When I was a teenager I loved to sleep. Stay up late, sleep late, linger in bed, the very definition of a layabout. Science now tells us teenagers need a lot of sleep because they’re growing both physically and mentally. Adolescence takes a heavy toll on the body and the mind. I’ll vouch for that. Living through middle school meant two of the worst years of my life. Sleep as a method of escaping reality became a coping mechanism. I had what the psychologists refer to as “peer problems.” I grew up alone due to my brother and sister both leaving home when I was only seven years old. Now I was in middle school, twelve years old, and my parents had just gone through a really messy, bitter divorce. The divorce meant Dad was gone and Mom had to go back to work, so I was a latchkey kid before the term had been invented. I was miserable. I could escape that only when I was sleeping.

For somebody who liked to sleep so much, how did I develop all three forms of insomnia associated with clinical depression? It’s been a long and stressful road from twelve to fifty-six, and life wasn’t exactly all rainbows and unicorns when I was a little kid. Just to be clear, let me explain the three separate forms of insomnia:

1. I have difficulty getting to sleep.

2. I have difficulty staying asleep.

3. If something wakes me up, I can’t get back to sleep.

Do I take medication for insomnia? Oh yes. Does the medication I take work? Yes and no. If I avoid caffeine, don’t eat the wrong foods and don’t eat too late in the evening, take my pills on an empty stomach and then go straight to bed, I might have an even chance of actually dozing off in a reasonable amount of time. All of that is referred to as good “sleep hygiene.” In general, my sleep hygiene is poor. I stay up too late. That’s when the house is quite enough for me to write. I watch exciting mysteries or detective shows or supernatural movies on TV. Many of these self-defeating behaviors are tied into my depression. Some nights I’m just too agitated to sleep and the medication makes no difference at all. Then there’s the problem of my body’s tendency to acclimate to medication within about four months. Am I still depressed? Oh yes. Will I ever be cured? There is no cure for Major Depressive Disorder. There is only support through medication and therapy, along with healthy living habits and a determination to keep on climbing up out of the darkness.

I know these things for sure:

Sleep deprivation makes depression worse and causes weight gain.

Depression will make weight gain worse.

Weight gain will make depression worse.

See how easy it is to get stuck in the labyrinth with no way out? The answer is sleep. When I’m asleep, my body is restoring itself and my mind processes what’s going on at various levels of my consciousness. That processing is essential. Picture your mind as one big file drawer. When you get enough sleep, all the files are in the right order and new material gets filed and cross-referenced appropriately. When you don’t get enough sleep, information gets filed incorrectly, memory doesn’t work right, and if the sleep deprivation goes on long enough, what you end up with is that file drawer yanked out, turned upside down, and everything dumped on the floor in an impossible mess. Sometimes the mess is so bad you have what the psychiatrists refer to as a “psychotic break.”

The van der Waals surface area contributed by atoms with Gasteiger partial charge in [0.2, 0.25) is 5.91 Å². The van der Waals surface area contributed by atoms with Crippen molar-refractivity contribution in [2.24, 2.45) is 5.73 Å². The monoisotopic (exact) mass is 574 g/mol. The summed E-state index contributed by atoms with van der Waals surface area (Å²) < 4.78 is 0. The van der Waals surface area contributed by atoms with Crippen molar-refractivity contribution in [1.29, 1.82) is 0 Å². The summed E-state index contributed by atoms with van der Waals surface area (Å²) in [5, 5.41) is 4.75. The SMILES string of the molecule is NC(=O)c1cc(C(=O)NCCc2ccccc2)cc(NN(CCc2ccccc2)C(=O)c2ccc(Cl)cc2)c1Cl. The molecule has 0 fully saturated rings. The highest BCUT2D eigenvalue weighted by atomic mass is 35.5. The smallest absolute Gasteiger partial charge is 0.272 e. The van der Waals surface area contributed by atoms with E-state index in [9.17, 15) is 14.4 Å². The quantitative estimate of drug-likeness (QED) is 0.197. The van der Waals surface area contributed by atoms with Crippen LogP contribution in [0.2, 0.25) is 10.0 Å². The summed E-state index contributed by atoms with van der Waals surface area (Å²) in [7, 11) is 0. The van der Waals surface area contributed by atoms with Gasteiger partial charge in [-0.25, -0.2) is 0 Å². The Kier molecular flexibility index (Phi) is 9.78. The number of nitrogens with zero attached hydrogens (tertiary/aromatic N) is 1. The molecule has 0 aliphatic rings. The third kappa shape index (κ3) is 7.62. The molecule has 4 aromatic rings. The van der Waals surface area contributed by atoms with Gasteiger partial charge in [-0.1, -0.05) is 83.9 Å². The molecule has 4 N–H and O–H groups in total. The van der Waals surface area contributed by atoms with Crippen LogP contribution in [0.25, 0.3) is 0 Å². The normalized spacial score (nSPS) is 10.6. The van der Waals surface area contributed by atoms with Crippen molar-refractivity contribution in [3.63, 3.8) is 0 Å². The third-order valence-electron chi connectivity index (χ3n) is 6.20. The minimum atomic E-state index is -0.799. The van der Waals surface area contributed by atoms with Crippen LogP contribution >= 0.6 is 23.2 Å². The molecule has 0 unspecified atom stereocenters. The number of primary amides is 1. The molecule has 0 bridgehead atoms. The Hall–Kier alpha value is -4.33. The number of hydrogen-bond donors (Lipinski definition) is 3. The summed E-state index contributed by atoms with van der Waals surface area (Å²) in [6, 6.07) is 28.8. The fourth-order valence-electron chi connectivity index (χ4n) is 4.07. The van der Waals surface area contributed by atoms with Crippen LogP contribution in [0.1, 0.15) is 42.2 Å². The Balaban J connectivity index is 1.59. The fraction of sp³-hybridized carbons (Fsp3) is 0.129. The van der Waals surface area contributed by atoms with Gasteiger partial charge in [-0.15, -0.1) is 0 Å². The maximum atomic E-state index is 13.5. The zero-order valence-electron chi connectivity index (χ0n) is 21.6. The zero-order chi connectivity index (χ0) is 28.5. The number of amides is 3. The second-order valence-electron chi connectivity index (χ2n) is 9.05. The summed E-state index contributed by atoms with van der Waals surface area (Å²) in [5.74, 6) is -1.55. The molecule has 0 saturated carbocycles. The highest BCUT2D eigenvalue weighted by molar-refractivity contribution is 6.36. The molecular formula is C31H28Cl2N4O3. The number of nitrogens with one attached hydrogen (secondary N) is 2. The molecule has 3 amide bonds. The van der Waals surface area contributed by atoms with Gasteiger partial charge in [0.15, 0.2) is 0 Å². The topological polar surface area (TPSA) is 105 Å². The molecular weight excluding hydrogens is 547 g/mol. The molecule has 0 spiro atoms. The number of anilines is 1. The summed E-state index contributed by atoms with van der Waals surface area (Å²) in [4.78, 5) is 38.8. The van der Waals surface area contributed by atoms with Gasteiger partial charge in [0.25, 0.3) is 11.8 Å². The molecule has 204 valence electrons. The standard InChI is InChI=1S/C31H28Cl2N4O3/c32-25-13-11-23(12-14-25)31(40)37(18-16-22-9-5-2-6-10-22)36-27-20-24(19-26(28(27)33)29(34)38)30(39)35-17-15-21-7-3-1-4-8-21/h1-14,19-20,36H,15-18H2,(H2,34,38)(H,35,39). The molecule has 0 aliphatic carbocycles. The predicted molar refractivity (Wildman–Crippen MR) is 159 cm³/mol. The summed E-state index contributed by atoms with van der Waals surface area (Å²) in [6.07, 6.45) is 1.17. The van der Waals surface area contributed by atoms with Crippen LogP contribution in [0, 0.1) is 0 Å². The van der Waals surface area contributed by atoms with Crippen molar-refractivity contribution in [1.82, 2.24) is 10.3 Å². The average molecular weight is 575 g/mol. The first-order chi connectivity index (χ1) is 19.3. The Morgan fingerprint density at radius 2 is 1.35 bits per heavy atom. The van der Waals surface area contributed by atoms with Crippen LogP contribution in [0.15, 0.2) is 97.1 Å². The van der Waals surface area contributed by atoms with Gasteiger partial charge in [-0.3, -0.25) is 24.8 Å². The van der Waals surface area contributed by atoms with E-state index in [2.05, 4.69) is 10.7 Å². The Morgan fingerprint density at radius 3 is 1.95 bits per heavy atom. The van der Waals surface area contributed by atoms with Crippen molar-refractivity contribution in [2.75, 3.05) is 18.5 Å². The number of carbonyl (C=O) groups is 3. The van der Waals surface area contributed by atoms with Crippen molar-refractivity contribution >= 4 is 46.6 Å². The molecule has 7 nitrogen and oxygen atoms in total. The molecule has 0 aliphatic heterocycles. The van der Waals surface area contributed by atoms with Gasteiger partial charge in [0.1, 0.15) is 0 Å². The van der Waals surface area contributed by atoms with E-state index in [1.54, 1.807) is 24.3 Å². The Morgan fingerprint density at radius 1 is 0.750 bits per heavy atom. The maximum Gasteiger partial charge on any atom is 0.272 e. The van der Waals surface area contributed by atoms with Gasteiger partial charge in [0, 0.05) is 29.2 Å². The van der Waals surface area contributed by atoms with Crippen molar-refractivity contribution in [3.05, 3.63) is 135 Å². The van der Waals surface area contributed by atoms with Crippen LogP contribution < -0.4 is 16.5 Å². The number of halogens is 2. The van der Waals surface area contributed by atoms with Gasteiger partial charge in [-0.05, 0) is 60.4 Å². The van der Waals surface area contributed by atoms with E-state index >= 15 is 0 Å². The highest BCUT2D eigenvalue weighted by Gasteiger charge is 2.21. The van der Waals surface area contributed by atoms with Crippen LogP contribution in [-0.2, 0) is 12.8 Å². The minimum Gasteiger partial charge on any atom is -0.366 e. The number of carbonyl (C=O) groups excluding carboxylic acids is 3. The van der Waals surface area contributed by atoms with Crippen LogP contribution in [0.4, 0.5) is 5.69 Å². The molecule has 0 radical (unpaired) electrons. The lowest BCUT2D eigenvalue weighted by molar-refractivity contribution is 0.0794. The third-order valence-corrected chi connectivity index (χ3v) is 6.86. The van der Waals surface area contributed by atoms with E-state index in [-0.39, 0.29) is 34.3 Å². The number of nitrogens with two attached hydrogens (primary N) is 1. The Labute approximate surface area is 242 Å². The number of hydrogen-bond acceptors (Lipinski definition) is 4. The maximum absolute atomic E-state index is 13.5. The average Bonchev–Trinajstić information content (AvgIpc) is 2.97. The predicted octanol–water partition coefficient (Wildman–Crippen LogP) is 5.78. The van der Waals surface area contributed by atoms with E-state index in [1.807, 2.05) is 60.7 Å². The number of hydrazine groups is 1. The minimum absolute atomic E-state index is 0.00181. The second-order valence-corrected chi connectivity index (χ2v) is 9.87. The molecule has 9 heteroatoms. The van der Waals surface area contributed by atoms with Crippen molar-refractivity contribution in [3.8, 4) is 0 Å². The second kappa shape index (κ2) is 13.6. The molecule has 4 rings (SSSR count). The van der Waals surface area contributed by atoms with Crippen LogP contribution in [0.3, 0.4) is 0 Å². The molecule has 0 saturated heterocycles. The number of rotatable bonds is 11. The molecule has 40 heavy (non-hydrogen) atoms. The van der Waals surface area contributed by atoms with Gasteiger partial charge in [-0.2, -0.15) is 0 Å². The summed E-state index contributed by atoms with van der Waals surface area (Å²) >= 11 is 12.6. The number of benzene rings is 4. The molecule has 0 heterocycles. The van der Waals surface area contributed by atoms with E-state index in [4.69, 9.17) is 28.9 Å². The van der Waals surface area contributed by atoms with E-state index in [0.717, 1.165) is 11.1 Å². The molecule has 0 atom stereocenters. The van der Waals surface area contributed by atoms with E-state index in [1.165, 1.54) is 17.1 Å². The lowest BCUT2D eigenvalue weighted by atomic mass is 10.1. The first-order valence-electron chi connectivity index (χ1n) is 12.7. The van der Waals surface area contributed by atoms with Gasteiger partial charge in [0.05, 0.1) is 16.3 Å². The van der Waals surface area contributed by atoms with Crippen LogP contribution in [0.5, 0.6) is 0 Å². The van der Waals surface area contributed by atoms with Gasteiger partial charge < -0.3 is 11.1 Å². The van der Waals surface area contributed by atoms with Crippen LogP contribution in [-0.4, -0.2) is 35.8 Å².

Bear in mind I’m talking about myself here. Different people need different amounts of sleep. Newborns do very little but eat and sleep. Teenagers need a lot of sleep not because they’re lazy but because of their mental and physical growth rates. Older people might not need as much sleep as people in their thirties or forties. Your mileage may vary. All I know is I need more sleep than I get, and that’s partly due to my own bad habits. It’s important to be aware of that. The more control I have over the causes of my depression, the more I can fight it. The more I keep up the fight, the more often I win. It’s when I forget that I can stand up against the depression that it takes over. Fatigue, chronic pain, the endless stress of two special needs children, and the pandemic make it very difficult to keep moving forward. Cognitive Behavioral Therapy is my friend.

Right now I’m sitting here at 1:30 a.m. It’s been another long day in a long week. Before I go to sleep, I will write down at least three good things that happened today. I will light that candle and keep it lit against the darkness of depression.

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Filed under #atozchallenge, bad movies, Blog challenges, Depression, doctors, Family, frustration, Goals, home town, memoirs, mother, parenting, research, Special needs, specialneeds, therapy, worry, Writing

A Thousand Thanks


by Lillian Csernica on April 8, 2020

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April is Autism Awareness Month. As you can see, I’ve “gone blue” in support of ASD children and adults everywhere. As the T shirt says:

It takes a special mom to know what a child cannot say.

Both of my sons have difficulties with their verbal skills. John has speech delay. Michael doesn’t not speak at all, aside from some vigorous vocalizing. I am fortunate in that words seem to be what I’m good at in this life. Public speaking, sales, writing fiction and nonfiction. I had no idea my ability with words would stand me in such good stead given how hard it is for both of my boys to communicate.